Black Mountain has a steep vertical rock face to the north, which is very visible. At this point, we wondered if we signed up for a difficult climb…but not so. FS 268 turns west, kind of parallel to Black Mountain, then heads away from it. At this point, we wondered if we were on the wrong road. Not so. At this point, the Pike National Forest map failed us…it seems to be incomplete in this area. Instead we used the app on my smartphone which had a representation of the terrain and roads. As we headed west on FS 268 we saw a road heading off to the south. (I don’t recall if it is marked, but see map below.) Take this road south for about one and a half miles…looking for an unmarked road heading off to the east. The intersection with this road is easy to miss as it is not that distinct. But the road is very visible heading off to the east, so you’ll probably spot it later if you miss the turn and can circle back.

The red line shows our hike up Black Mountain. (Click to enlarge.)

We took the unmarked road east until it deadended at a camping spot. We parked there and started the climb up to the summit. There are only random bits of a trail here and there, so we mostly just followed the GPS towards the summit. The route is forested with some downed timber but not difficult to navigate. The steep north side of Black Mountain provided some nice views. The hike is about 1.5 miles and 1000 feet vertical.

On top, we worked stations on 2m and 70cm fm without much trouble. It is an excellent VHF/UHF site and we found a number of locals hanging out on 146.52 MHz. We reversed our route on the way down and drove the Jeep out.


Steve WG0AT suggested that we could do an nearby unnamed peak (W0C/FR-222) on the same day. This is an excellent idea and we did just that. We headed back north and took FS 269 west,  parking just south of FR-222. FR-222 is not shown on the Pike National Forest map but the app and other maps show it. The summit is easily seen from the road and a short hike gets you to the top (about 1/3 mile and 500 vertical feet).

Location of unnamed summit FR-222

73, Bob K0NR

The post Another Black Mountain SOTA (W0C/FR-031) appeared first on The KØNR Radio Site.

First SOTA Activation for W0C/SP-055

Bob K0NR and Joyce K0JJW at the trailhead.

For several years, I’ve had my eye on an unnamed summit (12132) in the Buffalo Peaks Wilderness Area (W0C/SP-055). No one had activated it for Summits On The Air (SOTA) probably because the summit is somewhat remote.  I originally thought I would have to do many miles of bushwhacking from the north to get to get to the top. After studying a few maps and trail descriptions, I eventually found a route from the east that is not too difficult.

My hiking partner Joyce/K0JJW and I started at Lynch Creek Trailhead, which is about 9 miles west of Highway 285 on FS 431, also known as Buffalo Peaks Road. The USFS Pike National Forest map is a good reference for finding the trailhead. We followed Salt Creek Trail #618 for about 1 mile to connect to the Tumble Creek Trail #617. These are well-used and well-maintained trails and a joy to walk on. We had been doing too much off-trail hiking lately, so this was a very nice change. The trails are marked by signs at the junction and are easy to follow.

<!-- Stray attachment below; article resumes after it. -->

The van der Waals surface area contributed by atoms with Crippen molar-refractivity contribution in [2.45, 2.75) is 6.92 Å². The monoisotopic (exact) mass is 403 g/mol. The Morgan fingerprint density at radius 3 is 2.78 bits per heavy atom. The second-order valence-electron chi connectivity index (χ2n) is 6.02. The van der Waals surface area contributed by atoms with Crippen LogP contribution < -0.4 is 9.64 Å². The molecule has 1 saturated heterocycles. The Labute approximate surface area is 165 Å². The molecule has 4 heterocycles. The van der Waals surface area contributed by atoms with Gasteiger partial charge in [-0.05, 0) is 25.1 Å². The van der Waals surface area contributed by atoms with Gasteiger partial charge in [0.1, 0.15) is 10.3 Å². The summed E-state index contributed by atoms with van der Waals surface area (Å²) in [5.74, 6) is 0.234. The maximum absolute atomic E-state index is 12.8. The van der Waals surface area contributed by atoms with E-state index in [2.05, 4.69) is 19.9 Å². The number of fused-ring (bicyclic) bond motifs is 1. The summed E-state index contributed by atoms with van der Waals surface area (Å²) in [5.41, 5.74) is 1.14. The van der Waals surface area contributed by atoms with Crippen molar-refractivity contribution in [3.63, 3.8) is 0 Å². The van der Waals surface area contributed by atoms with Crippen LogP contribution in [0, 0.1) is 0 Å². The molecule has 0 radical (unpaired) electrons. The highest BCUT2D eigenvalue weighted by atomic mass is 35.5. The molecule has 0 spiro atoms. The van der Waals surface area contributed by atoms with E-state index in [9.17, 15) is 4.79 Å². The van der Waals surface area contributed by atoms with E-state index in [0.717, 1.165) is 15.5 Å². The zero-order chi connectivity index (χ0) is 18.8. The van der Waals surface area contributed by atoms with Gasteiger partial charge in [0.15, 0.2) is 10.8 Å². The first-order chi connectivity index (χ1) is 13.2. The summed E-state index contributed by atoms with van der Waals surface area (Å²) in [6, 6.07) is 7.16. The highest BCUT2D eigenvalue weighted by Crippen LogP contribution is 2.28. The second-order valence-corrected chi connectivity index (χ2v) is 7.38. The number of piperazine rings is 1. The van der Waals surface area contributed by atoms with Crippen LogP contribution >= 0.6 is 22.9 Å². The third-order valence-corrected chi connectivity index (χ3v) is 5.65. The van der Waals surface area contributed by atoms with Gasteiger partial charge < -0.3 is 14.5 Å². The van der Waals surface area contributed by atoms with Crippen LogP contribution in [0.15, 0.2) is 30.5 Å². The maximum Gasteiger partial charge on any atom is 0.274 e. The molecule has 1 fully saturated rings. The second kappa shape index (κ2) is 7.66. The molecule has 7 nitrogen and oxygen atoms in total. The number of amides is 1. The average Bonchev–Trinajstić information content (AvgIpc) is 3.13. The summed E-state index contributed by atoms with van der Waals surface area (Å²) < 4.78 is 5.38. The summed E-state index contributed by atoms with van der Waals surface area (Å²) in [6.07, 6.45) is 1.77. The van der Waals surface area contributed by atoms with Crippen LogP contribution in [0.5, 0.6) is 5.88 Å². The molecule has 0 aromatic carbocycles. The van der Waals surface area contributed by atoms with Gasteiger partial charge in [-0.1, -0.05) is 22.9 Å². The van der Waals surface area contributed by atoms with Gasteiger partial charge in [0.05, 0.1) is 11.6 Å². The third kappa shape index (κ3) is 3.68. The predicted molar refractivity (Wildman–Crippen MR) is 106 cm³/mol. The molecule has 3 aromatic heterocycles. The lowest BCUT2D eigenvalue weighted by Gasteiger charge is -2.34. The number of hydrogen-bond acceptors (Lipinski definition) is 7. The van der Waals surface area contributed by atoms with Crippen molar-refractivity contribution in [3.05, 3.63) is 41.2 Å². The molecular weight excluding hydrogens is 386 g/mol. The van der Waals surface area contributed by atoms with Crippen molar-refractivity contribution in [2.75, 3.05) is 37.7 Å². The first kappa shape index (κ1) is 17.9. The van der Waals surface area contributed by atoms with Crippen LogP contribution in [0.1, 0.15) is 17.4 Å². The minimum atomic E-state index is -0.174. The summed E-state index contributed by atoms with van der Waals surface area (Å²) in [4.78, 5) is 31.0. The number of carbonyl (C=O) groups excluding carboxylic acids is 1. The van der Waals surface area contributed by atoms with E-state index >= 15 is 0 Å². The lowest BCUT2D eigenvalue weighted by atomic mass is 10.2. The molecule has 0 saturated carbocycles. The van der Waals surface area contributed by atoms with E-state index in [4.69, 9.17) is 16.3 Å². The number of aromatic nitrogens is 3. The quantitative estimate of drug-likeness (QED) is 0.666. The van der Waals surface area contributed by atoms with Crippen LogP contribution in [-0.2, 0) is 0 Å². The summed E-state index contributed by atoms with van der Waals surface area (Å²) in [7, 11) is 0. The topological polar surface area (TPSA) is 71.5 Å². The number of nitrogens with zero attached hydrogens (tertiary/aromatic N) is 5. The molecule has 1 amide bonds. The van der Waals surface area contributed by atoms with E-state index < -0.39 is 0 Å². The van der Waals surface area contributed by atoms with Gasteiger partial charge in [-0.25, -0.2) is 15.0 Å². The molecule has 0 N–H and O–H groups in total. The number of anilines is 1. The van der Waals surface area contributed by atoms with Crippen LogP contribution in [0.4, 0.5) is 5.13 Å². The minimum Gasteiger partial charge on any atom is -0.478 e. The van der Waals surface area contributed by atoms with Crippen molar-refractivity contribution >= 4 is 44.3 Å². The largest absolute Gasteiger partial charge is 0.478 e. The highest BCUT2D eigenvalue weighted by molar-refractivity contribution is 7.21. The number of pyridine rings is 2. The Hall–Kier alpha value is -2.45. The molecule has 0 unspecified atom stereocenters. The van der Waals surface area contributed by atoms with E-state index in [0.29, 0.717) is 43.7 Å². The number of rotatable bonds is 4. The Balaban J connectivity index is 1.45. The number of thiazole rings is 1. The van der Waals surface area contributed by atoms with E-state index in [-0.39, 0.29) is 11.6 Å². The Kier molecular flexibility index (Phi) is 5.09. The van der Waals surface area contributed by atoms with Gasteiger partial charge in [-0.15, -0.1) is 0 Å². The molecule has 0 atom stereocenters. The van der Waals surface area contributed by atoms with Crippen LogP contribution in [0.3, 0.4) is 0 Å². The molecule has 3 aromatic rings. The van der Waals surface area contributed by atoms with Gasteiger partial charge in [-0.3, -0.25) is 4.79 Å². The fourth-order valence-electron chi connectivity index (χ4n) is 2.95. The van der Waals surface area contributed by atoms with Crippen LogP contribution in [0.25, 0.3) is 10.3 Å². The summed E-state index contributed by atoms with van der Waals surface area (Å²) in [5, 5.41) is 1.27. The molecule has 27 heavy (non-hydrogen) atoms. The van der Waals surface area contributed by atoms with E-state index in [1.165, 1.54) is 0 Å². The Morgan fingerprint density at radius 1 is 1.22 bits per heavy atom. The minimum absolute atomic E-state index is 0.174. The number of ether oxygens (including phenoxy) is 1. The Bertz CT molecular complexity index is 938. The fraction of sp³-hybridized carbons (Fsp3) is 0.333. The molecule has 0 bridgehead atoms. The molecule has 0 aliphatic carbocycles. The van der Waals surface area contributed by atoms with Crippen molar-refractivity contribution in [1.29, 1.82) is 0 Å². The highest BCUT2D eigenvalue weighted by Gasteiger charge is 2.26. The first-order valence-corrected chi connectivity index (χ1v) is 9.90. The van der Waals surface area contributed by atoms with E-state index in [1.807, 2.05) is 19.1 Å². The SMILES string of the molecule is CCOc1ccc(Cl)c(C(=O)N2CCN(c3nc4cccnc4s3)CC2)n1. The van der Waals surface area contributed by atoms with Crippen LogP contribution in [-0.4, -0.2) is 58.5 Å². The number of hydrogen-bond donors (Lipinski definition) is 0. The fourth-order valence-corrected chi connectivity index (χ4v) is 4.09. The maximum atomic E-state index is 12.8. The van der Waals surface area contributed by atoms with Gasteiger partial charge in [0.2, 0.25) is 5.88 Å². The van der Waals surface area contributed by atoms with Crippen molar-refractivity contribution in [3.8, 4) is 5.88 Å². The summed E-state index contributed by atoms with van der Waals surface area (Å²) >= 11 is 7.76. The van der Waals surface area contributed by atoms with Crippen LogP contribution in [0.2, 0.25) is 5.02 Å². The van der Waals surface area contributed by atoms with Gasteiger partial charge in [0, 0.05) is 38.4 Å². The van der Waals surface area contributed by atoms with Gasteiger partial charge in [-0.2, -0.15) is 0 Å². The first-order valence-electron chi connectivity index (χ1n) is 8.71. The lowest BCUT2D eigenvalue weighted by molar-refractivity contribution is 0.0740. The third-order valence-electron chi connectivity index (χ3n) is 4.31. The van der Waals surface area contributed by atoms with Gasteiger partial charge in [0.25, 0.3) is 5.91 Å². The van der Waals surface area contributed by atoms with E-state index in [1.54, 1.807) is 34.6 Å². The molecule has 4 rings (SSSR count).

Click to enlarge

We considered ascending the east side of the mountain but concluded that we’d end up hiking through some dense forest, which usually means downed timber and slow progress. Instead, we approached the summit from the south, leaving Trail 617 about three miles in from the trailhead, and heading uphill through a grassy meadow. There is a large beaver pond to the south at the point where we left the trail, so that makes for a good landmark. You can’t completely avoid the trees on this path but they are sparse enough to easily walk through. Near the summit, the easiest path hooks around to approach the summit from the west, avoiding some steep rocks on the south side of the summit. (Actually, we went straight up the rocks on the ascent and decided to avoid them on the descent.)

View of the summit from Trail 617, looking north.

The summit is above treeline and relatively flat, offering excellent views in all directions.

View from the summit, looking west.

Joyce and I both got on the air and made calls on 146.52 and 446.00 MHz using handheld VHF/UHF radios. We just used vertical antennas and didn’t bother to assemble the yagi antennas. Thanks to these stations that we worked that day: W0BV, W0DLE, N0VXE, K0RCW, K9LNH and KD0VHD.

Bob K0NR displaying the SOTA flag on the summit, with Buffalo Peaks in the background.

The GPS app on my smartphone indicated the one-way distance at just under 4 miles, with an elevation gain of 2000 feet. The actual elevation gain may be slightly more than that due to some ups and downs on the trail. This is one of those hikes that we’ll probably do again in the future. It has an enjoyable mix of good trails, rolling streams, green meadows, great views and a pleasant summit.

73, Bob K0NR

The post First SOTA Activation for W0C/SP-055 appeared first on The KØNR Radio Site.